A vegetarian’s guide to ordering Goan food

Gone are the days when vegetarians visiting the state would struggle to find a meal; shortlisted here for you, are a few of the Goan vegetarian delicacies you can order at various times of the day.

For decades vegetarians visiting or living in Goa had one complain; “there are not many vegetarian dishes to relish and even fewer places who serve these dishes”. This has certainly changed over the past few years, with almost every restaurant / pub / shack, serving a range of meat free delights. World cuisine has penetrated the Goan palate and a vegetarian need never go hungry in the state, instead is often spoilt for choices even at restaurants traditionally famous as seafood heavens.

Goan cuisine itself has a range of vegetarian delights be it breakfast, lunch or dinner meals, which most visitors often don’t end up ordering. So lets’ look at some of the mouthwatering delicacies which one can order around Goa (unless you have a local friend who loves to cook), to make their vegetarian tummy happy.

First and foremost, take a sip of the refreshing Kokum drink. Kokum fruit and products made from it are found in abundance along the Konkan coast. You can buy a bottle of the readymade juice from almost any grocery store in the state, or order mocktails / cocktails made out of Kokum at most eateries. Oh! And don’t forget to pick up a few bottles for your friends back home.

Goan Ras Omelette

A popular street food and a dish exclusive to Goa, the ‘Ras Omelette’, is a must have if you want to immerse your taste buds in the local cuisine. The key ingredient is the ‘Ras’, pronounced as ros, which refers to gravy and although the popular variant of this is made with chicken broth, an alternative version is made with chickpeas and the gravy consists of onions, curry leaves, black mustard seeds, scraped coconut and spices. The omelette which can be made with different ingredients along with egg, is prepared separately and the hot “ras” is poured over the fried omelette. This dish is served with the ‘Goan Poi’ (Goan version of pao bread), chopped onions and a dash of lime juice. Its best consumed at the roadside stalls spread throughout the state.

Khatkhatem with rice

While our seafood loving friends devour prawn curry rice, us vegetarian lot can relish the mixed vegetable curry with rice or poi. The vegetable curry rice is also known as sorak within the state. This simple yet nutritionally rich dish can be easily ordered at any of the restaurants or shacks across the state, where Goan food is served. Locals mostly prepare this during the monsoon months, due to a scarcity of fish.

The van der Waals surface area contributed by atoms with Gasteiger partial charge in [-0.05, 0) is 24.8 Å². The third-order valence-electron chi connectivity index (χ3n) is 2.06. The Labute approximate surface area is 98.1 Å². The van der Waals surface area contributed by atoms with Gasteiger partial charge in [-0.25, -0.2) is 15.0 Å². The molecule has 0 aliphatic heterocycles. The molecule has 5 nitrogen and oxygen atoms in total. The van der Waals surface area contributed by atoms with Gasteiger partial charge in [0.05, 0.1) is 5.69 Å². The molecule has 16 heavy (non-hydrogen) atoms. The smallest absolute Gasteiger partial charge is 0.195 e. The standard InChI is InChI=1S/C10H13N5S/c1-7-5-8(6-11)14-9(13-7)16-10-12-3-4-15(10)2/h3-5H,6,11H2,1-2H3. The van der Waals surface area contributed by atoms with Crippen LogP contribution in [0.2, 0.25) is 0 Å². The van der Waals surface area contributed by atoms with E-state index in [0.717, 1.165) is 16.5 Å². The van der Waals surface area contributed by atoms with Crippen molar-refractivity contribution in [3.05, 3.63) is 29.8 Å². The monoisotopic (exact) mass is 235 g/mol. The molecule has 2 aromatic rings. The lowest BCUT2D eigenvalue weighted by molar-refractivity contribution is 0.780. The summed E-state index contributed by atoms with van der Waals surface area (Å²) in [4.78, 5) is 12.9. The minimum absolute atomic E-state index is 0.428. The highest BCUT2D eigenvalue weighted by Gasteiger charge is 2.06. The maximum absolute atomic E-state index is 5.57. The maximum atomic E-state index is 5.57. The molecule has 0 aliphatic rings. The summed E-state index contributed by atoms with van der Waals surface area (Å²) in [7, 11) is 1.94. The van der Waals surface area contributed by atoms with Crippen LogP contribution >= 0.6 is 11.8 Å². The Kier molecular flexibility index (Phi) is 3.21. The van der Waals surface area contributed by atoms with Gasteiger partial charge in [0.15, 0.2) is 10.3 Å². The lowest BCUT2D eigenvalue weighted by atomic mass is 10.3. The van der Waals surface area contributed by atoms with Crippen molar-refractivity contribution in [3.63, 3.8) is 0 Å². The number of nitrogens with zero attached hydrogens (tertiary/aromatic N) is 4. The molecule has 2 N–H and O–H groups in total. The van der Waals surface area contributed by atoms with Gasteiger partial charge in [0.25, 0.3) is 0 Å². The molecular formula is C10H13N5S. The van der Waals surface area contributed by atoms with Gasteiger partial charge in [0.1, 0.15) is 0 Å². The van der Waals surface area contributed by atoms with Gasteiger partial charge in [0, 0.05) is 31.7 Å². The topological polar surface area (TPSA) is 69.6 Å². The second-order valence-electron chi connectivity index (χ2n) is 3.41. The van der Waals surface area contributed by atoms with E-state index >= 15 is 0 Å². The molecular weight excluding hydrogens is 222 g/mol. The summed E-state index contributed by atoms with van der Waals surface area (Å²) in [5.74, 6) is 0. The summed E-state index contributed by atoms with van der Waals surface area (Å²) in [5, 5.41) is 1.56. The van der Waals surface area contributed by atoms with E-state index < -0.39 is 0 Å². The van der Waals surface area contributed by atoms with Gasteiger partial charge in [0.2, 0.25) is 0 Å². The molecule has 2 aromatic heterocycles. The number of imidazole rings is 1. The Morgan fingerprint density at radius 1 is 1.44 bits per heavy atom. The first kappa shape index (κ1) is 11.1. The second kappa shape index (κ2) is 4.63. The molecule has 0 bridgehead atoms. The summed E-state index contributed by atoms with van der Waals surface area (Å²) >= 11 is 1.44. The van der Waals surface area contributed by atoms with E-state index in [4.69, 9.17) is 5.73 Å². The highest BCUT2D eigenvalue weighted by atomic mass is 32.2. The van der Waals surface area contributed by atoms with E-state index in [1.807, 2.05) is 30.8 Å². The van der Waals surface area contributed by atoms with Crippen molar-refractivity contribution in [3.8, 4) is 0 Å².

Perhaps one of the strongest culinary influences which the Portuguese left behind was the Feijoada. And while popularly, this dish is a stew of kidney beans with pork or beef, we also have the option of savouring a rather delicious veg variation of this dish, made with kidney beans and a variety of seasonal vegetables. Typically made with pink beans (also known as Portuguese beans), the dish can be consumed by itself or with rice / poi.

Mushroom Xacuti

Coconut is an essential part of the Goan cuisine and Mushroom Xacuti, most often served with poi, is cooked by simmering mushroom in a flavorsome curry. The often orange-ish yellow coloured curry has coconut as the main component, and the dish is preferably cooked with wild mushrooms. The curry can be also consumed with parathas, rice, and your regular bread, if you can’t lay hands on the traditional Goan bread.

Tambi bhaji

The red amaranth, which can be sourced from any local vegetable vendor in Goa, is cooked across homes in Goa. A locally grown vegetable, the leaves of this leafy vegetable are red and green, and is highly rich in antioxidants. In fact, in many Goan households the tambi bhaji is cooked with the least amount of accompaniments to retain the natural flavor. If you have had enough of lettuce, then the red amaranth is your new find for salads as well. When in Goa, pick out a bunch of these leaves and try cooking some on your own, if you have the means to or head out to a Goan restaurant and order the same.


While the Bebinca and Dodol, remain the most popular Goan desserts, the Goan cuisine has a repertoire of dishes for those with a sweet tooth. One such dish is ‘Tavsali’, or the Goan version of the cucumber cake. Prepared either baked or steamed, tavsali is considered to be a very healthy dessert in Goan households. Coconut and semolina, are an integral part of the dessert and raisins, cashew nuts, etc. are often added to taste.

So, all you vegetarians out there! What’s the moral of the story? Be it the most popular or the least famous non-vegetarian dish, if it’s on the menu, there HAS to be a vegetarian version of it, for sure. So, don’t hold back and order the veg variants of popular Goan dishes unabashedly!

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